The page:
Labour has been the largest cost of most businesses, for as long as there have been businesses. But for many years, some business owners see labour as little more than a necessary evil and an expense – in fact, their largest expense. Some shop owners are always looking to cut costs, pay as little as possible, and try to avoid paying for things that, in their view, don’t produce an immediate payback, such as training.
I often get asked, “What is the average wage of a technician or advisor?” To me, what the owner is really asking is, what is the best employee they can get for the least amount of money. The result: shop owners complain about mediocre employees, when in fact they have gotten exactly what they have paid for.
I usually respond by asking them what is the exact position they are looking to fill, and what that position pays. I usually get a lot of blank stares. Very few shop owners have considered in detail what a given job opening looks like, whether for a technician, an apprentice, a service advisor or a manager.
Here’s what you should consider, before you go looking for candidates.
- What are the results the position is required to achieve?
- What are the outcomes the position creates?
- What are the aptitudes needed by that position?
- What are the duties required of that position?
- What are the skills and certifications required by that position?
- What does that position pay?
Then, and only then, should you advertise for a particular person to fill that position.
Furthermore, as part of the position, there will be training requirements. Each position should have a training plan and a dollar budget attached to it. The person hired for that position should clearly understand what is expected of them, including the amount of training they are required to attend.
Allocating a preplanned amount of money and time for this eliminates surprises and, at least, won’t cause financial pain if an employee decides to work elsewhere after you have paid for their training. If the position is clearly defined, the pay and training are budgeted for, and you manage that position well, it should make you a profit from day one. So if that employee leaves, they owe you nothing.
Recently I had a discussion with a shop owner who was clearly resentful when this happened. “I feel that I was used by that apprentice,” he said, “just so they could get certified and move on to greener pastures.”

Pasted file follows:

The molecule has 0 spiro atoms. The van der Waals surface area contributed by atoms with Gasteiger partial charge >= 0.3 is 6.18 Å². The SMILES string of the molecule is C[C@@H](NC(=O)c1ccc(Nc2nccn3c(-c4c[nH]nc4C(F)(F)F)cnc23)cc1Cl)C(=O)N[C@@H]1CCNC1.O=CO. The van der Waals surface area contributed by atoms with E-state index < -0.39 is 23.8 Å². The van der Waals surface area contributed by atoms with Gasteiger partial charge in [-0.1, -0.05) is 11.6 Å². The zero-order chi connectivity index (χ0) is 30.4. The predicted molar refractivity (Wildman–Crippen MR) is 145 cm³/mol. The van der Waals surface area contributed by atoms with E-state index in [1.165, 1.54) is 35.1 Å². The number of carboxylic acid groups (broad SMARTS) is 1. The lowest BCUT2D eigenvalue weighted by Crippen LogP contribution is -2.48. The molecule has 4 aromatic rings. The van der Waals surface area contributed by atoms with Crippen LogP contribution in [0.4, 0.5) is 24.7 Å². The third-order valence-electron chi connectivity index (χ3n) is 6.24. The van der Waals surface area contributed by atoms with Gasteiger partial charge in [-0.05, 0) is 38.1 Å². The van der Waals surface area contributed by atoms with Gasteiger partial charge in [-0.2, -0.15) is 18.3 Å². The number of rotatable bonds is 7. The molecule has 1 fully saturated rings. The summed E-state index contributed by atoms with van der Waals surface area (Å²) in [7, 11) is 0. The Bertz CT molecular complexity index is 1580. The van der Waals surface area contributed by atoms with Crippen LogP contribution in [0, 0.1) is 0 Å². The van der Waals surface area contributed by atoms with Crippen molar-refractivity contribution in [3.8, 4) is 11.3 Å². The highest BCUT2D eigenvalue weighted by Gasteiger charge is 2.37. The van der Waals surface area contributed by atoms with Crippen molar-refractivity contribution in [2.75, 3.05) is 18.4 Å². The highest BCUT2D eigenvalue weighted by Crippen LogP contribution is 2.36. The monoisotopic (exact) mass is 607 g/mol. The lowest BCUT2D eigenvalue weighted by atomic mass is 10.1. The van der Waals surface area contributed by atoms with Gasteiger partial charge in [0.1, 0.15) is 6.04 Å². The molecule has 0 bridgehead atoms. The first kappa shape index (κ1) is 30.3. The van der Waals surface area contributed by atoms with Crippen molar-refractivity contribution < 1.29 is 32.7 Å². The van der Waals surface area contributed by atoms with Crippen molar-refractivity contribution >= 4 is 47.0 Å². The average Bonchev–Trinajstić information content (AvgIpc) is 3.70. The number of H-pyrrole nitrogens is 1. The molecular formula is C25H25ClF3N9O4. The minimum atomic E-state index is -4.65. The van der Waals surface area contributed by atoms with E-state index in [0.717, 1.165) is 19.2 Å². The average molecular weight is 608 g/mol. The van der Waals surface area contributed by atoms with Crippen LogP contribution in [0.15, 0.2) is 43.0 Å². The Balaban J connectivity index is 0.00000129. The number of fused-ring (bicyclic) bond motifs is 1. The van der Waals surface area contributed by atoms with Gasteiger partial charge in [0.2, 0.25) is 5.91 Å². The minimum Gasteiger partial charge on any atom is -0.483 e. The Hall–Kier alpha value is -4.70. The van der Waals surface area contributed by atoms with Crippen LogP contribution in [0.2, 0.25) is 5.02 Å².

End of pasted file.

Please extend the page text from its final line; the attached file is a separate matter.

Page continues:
My immediate question was, why did they feel they needed to move on to greener pastures – weren’t yours green enough? (What I really felt like saying was, “How little did you pay them, and how badly did you treat them as an apprentice, that they felt they had to leave as soon as they were certified?”)
Let’s examine why employees leave after a certain period of time, training, or experience.
- They are young, and the grass looks greener on the other side of the fence. I don’t think this is the main reason, but it is a reality. Young people want to try new things, and I think they should; it makes them better people and better employees.
- (Here is the main reason I see.) Shop owners deliberately underpay enthusiastic young people, who love cars and want to learn how to work on them. After four years of apprenticing in those conditions, who wouldn’t leave? I have actually heard shop owners agonizing over giving a freshly minted Red Seal tech a raise, because they themselves never made that kind of money back when they first got their licence.
- (Here’s the second main reason.) The apprentice finishes school, completes their hours and gets their Red Seal certification. They are proud and excited by that, and want to take more training and keep expanding. But once they are licensed, the boss just wants them to get back to the shop and produce, so that he can recoup all of the losses of having an apprentice, never mind paying for more training. (By the way, most studies in Canada find that you earn at least $1.45 for every $1 you invest in an apprentice.) The newly minted technician leaves for a shop that provides ongoing training.
To the question, “What if I train them and they leave?”, the obvious answer is, “What if you don’t and they stay?” I understand the need to be able to get the full benefit of the training and time you put into each of your employees. But loyalty is a two-way street.
To quote a great shop owner on Vancouver Island, “It is my job as the owner to make sure the good employees want to stay, and the bad employees want to leave.” Two of his technicians started as green apprentices 20 years ago, and are still with him. Sounds like a pretty good investment to me.